ABSTRACT OF THE DISSERTATION

                     The Federal Organizational Sentencing Guidelines:

                        A Case Study of Regulatory Decision Making


                                   Laurel Jeanne Rodriguez

                   Doctor of Philosophy in Criminology, Law and Society

                             University of California, Irvine, 2005

                                Professor Henry Pontell, Chair

       The United States Sentencing Commission promulgated federal organizational

sentencing guidelines in 1991. The final product eroded the guidelines’ original severity, as

drafts were rejected over a period of four years. The initial goal of the Commission was to

implement organizational guidelines that were on par with individual-level sanctions in order

to remove any suggestion that powerful corporations receive lesser penalties than individuals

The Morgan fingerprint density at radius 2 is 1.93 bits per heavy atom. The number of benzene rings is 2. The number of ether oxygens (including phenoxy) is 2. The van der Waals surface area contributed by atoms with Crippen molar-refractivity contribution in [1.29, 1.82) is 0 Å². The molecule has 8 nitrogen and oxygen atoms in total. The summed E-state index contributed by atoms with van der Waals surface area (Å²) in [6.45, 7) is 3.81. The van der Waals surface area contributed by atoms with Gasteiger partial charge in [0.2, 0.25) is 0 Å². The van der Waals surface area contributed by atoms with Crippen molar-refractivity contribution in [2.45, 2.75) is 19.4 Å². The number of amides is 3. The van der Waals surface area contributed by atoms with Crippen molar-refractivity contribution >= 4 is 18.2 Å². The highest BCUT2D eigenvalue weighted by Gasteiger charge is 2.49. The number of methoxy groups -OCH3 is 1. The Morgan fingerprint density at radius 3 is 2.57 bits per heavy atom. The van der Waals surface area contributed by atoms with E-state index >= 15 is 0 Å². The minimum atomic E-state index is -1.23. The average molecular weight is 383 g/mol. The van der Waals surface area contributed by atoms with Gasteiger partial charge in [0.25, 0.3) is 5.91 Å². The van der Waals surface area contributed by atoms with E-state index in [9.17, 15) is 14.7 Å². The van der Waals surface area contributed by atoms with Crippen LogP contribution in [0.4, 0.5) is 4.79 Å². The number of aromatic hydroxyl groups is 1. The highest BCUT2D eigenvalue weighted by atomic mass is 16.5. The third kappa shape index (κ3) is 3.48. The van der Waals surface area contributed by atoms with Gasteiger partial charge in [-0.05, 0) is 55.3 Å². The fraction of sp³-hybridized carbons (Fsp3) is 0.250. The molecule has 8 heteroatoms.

convicted of “street crimes”. This study analyzes the erosion of the Commission’s stated goal

by evaluating the organizational structures, individual and group characteristics, and the

social, political, economic, and historical contexts involved in the evolution of federal

sentencing guidelines for organizations. The research employs case study methodology to

detail the events surrounding the formation of the guidelines within the framework of

regulatory and state theories. Data are drawn from interviews, transcripts of public and

Congressional hearings, Commission documents, and media reports. The study’s goal is the

chronological reconstruction and contextual analysis of the decision making process of the

Commission in its development and publication of the guidelines. Results indicate that, while

structural-level variables played a large part in explaining the development of the guidelines,

a more accurate and complete understanding of this process is possible by including an

analysis of the individual-level characteristics of Commissioners, including their

professional backgrounds, ideological perspectives, styles of leadership, and future goals.

       In addressing the issue of public policy formation, this research can inform and

expand knowledge of the complex dynamics of law creation by examining the micro-macro

link incorporated in the decision making process.


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